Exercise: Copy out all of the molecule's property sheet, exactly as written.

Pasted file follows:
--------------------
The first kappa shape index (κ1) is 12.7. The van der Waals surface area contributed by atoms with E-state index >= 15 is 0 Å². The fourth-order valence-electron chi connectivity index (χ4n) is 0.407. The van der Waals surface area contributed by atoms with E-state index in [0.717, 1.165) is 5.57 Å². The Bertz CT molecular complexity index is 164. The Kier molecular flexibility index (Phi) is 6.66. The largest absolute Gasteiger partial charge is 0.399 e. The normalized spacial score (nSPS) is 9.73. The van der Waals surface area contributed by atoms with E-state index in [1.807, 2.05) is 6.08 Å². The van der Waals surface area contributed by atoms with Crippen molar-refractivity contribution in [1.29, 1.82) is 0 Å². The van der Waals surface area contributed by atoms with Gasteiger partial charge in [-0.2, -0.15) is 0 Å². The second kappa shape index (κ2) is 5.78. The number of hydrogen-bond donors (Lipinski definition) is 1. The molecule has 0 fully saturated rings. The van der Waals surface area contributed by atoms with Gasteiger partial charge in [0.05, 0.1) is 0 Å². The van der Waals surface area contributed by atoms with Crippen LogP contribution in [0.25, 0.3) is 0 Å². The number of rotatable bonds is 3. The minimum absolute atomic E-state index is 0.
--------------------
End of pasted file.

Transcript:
The first kappa shape index (κ1) is 12.7. The van der Waals surface area contributed by atoms with E-state index >= 15 is 0 Å². The fourth-order valence-electron chi connectivity index (χ4n) is 0.407. The van der Waals surface area contributed by atoms with E-state index in [0.717, 1.165) is 5.57 Å². The Bertz CT molecular complexity index is 164. The Kier molecular flexibility index (Phi) is 6.66. The largest absolute Gasteiger partial charge is 0.399 e. The normalized spacial score (nSPS) is 9.73. The van der Waals surface area contributed by atoms with E-state index in [1.807, 2.05) is 6.08 Å². The van der Waals surface area contributed by atoms with Crippen molar-refractivity contribution in [1.29, 1.82) is 0 Å². The van der Waals surface area contributed by atoms with Gasteiger partial charge in [-0.2, -0.15) is 0 Å². The second kappa shape index (κ2) is 5.78. The number of hydrogen-bond donors (Lipinski definition) is 1. The molecule has 0 fully saturated rings. The van der Waals surface area contributed by atoms with Gasteiger partial charge in [0.05, 0.1) is 0 Å². The van der Waals surface area contributed by atoms with Crippen LogP contribution in [0.25, 0.3) is 0 Å². The number of rotatable bonds is 3. The minimum absolute atomic E-state index is 0.